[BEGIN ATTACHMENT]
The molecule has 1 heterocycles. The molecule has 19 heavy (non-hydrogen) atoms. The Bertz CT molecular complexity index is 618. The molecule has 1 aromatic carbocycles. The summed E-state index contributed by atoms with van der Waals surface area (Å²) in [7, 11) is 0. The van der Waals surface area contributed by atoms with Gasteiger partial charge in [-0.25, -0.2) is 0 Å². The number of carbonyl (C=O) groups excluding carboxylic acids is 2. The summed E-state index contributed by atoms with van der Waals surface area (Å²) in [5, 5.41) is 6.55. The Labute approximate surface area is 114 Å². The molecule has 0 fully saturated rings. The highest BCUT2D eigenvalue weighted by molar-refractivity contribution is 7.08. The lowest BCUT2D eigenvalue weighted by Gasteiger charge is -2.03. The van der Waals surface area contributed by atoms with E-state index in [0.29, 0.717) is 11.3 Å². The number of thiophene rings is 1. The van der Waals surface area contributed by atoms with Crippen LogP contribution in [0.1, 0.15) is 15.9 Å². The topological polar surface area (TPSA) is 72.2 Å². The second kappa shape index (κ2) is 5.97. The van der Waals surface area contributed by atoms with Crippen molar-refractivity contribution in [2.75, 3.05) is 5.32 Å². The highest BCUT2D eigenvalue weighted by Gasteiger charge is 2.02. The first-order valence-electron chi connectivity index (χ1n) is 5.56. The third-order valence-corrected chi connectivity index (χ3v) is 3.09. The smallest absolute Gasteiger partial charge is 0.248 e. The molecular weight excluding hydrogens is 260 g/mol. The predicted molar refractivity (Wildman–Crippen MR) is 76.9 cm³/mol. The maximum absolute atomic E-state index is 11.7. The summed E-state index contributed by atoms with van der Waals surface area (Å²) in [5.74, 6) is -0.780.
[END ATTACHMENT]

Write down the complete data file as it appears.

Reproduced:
The molecule has 1 heterocycles. The molecule has 19 heavy (non-hydrogen) atoms. The Bertz CT molecular complexity index is 618. The molecule has 1 aromatic carbocycles. The summed E-state index contributed by atoms with van der Waals surface area (Å²) in [7, 11) is 0. The van der Waals surface area contributed by atoms with Gasteiger partial charge in [-0.25, -0.2) is 0 Å². The number of carbonyl (C=O) groups excluding carboxylic acids is 2. The summed E-state index contributed by atoms with van der Waals surface area (Å²) in [5, 5.41) is 6.55. The Labute approximate surface area is 114 Å². The molecule has 0 fully saturated rings. The highest BCUT2D eigenvalue weighted by molar-refractivity contribution is 7.08. The lowest BCUT2D eigenvalue weighted by Gasteiger charge is -2.03. The van der Waals surface area contributed by atoms with E-state index in [0.29, 0.717) is 11.3 Å². The number of thiophene rings is 1. The van der Waals surface area contributed by atoms with Crippen LogP contribution in [0.1, 0.15) is 15.9 Å². The topological polar surface area (TPSA) is 72.2 Å². The second kappa shape index (κ2) is 5.97. The van der Waals surface area contributed by atoms with Crippen molar-refractivity contribution in [2.75, 3.05) is 5.32 Å². The highest BCUT2D eigenvalue weighted by Gasteiger charge is 2.02. The first-order valence-electron chi connectivity index (χ1n) is 5.56. The third-order valence-corrected chi connectivity index (χ3v) is 3.09. The smallest absolute Gasteiger partial charge is 0.248 e. The molecular weight excluding hydrogens is 260 g/mol. The predicted molar refractivity (Wildman–Crippen MR) is 76.9 cm³/mol. The maximum absolute atomic E-state index is 11.7. The summed E-state index contributed by atoms with van der Waals surface area (Å²) in [5.74, 6) is -0.780.